If the IPL is a lot about having fun, the cheerleaders provide a major share of it. Dancing on platforms near the boundary ropes, they also bring the crowd to its feet.
Despite being a hit so far, escalating costs seem to have nicked the teams’ idea of having their own cheerleaders. Instead, the organisers have made venue-specific arrangements. There are fixed set of cheerleaders in each centre who perform for all the teams.
Danielle Nichol was in the Super Kings’ yellow on Thursday after having donned colours of the Knight Riders a few days earlier. “I love the IPL. I was dancing during the T20 World Cup in 2007 also, but this is better,” said the student of psychology, who is also a professional dancer.
In Durban, 20 girls were selected from a group of 40-odd after an audition and they had practice sessions for a week before getting to set the stage ablaze. “It’s fun to perform in front of such crowds and well-paying as well," said Danielle, whose CV includes dancing in the Hindi flick Race which was shot partly in Durban.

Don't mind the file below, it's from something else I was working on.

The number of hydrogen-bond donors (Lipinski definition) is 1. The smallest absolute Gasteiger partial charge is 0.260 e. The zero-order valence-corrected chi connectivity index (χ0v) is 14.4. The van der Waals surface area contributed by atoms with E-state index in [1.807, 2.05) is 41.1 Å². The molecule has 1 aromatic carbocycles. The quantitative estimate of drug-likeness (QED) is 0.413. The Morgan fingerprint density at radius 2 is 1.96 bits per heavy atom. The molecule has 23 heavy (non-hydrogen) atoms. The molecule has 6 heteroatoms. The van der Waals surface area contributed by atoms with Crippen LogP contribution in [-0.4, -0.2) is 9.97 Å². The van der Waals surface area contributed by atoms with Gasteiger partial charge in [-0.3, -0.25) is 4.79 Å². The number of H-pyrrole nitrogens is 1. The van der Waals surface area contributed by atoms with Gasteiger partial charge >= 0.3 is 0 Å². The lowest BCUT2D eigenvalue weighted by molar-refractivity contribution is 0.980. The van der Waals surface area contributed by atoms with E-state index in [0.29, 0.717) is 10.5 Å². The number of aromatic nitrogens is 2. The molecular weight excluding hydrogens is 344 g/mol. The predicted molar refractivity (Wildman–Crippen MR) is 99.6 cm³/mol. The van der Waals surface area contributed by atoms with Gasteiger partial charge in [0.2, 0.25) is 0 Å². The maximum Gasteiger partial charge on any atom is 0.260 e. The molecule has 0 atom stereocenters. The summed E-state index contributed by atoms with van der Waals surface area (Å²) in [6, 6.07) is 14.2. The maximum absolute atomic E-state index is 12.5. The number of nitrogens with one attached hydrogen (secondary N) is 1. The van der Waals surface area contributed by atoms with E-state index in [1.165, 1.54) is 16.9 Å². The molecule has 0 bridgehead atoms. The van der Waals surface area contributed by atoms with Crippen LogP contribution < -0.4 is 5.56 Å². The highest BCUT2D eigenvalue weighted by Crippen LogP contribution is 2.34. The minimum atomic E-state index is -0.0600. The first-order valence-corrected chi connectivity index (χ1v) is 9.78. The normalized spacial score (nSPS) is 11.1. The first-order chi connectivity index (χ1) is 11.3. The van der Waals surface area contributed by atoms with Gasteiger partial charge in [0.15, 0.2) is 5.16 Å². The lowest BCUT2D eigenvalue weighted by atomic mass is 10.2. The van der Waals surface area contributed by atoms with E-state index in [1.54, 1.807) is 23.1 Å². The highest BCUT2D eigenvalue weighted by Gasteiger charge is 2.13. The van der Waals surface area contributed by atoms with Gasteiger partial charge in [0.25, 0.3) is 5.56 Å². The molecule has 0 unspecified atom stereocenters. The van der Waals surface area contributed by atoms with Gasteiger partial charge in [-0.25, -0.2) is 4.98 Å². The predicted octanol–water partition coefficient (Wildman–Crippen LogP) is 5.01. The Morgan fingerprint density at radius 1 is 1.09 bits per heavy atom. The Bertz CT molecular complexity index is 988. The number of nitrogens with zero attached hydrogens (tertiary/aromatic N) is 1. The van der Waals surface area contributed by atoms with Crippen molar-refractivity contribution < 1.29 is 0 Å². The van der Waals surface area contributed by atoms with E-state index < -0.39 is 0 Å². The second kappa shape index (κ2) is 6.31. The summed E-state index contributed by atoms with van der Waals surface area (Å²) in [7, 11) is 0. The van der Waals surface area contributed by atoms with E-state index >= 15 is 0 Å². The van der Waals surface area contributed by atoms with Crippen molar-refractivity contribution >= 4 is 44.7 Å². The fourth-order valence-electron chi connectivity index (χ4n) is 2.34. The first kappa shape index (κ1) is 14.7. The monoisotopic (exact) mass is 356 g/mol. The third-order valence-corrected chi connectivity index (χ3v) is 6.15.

Ebashnee Pillay turned out to be the most interesting of the mix. Born to Tamil and South African parents, she learnt Bharatnatyam in Chennai for three years before deciding to concentrate on the modern stuff.
“I'm doing a lot of professional dancing all over South Africa apart from working in theatres. I always wanted to be a dancer and that's why took classes in Indian classical dance, but now I want to do more of what's in at the moment,” said Ebashnee.
For some, it's not just about having fun. Cheyne Lister is a South African and student of arts. To make ends meet, she chose to perform at the IPL which is helping her earn more than what she does as a babysitter. Different backgrounds, different objectives and different needs — these cheerleaders have one thing in common and that is work. Entertaining others and getting entertained themselves, they are having fun.